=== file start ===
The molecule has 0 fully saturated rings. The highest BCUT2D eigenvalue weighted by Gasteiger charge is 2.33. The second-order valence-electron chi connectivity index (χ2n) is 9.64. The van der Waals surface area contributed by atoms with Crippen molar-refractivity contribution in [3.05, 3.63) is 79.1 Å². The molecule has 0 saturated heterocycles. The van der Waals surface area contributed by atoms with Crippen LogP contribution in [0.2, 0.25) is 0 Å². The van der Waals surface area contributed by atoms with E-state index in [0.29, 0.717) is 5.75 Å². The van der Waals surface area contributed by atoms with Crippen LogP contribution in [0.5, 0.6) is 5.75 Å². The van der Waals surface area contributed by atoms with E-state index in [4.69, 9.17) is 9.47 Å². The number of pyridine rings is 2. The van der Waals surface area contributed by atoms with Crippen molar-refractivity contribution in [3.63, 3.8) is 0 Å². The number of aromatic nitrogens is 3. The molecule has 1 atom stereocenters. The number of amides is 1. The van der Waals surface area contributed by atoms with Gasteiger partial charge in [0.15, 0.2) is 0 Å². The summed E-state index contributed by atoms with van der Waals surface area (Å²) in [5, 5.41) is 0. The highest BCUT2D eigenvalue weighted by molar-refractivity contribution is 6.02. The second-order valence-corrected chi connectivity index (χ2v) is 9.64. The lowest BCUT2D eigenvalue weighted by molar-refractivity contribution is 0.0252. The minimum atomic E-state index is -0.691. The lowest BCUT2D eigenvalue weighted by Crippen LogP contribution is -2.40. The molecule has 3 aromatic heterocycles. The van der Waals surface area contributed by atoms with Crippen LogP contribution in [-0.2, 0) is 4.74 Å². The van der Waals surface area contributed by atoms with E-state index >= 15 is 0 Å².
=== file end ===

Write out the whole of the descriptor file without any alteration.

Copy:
The molecule has 0 fully saturated rings. The highest BCUT2D eigenvalue weighted by Gasteiger charge is 2.33. The second-order valence-electron chi connectivity index (χ2n) is 9.64. The van der Waals surface area contributed by atoms with Crippen molar-refractivity contribution in [3.05, 3.63) is 79.1 Å². The molecule has 0 saturated heterocycles. The van der Waals surface area contributed by atoms with Crippen LogP contribution in [0.2, 0.25) is 0 Å². The van der Waals surface area contributed by atoms with E-state index in [0.29, 0.717) is 5.75 Å². The van der Waals surface area contributed by atoms with Crippen LogP contribution in [0.5, 0.6) is 5.75 Å². The van der Waals surface area contributed by atoms with E-state index in [4.69, 9.17) is 9.47 Å². The number of pyridine rings is 2. The van der Waals surface area contributed by atoms with Crippen molar-refractivity contribution in [3.63, 3.8) is 0 Å². The number of aromatic nitrogens is 3. The molecule has 1 atom stereocenters. The number of amides is 1. The van der Waals surface area contributed by atoms with Gasteiger partial charge in [0.15, 0.2) is 0 Å². The summed E-state index contributed by atoms with van der Waals surface area (Å²) in [5, 5.41) is 0. The highest BCUT2D eigenvalue weighted by molar-refractivity contribution is 6.02. The second-order valence-corrected chi connectivity index (χ2v) is 9.64. The lowest BCUT2D eigenvalue weighted by molar-refractivity contribution is 0.0252. The minimum atomic E-state index is -0.691. The lowest BCUT2D eigenvalue weighted by Crippen LogP contribution is -2.40. The molecule has 3 aromatic heterocycles. The van der Waals surface area contributed by atoms with Crippen LogP contribution in [-0.2, 0) is 4.74 Å². The van der Waals surface area contributed by atoms with E-state index >= 15 is 0 Å².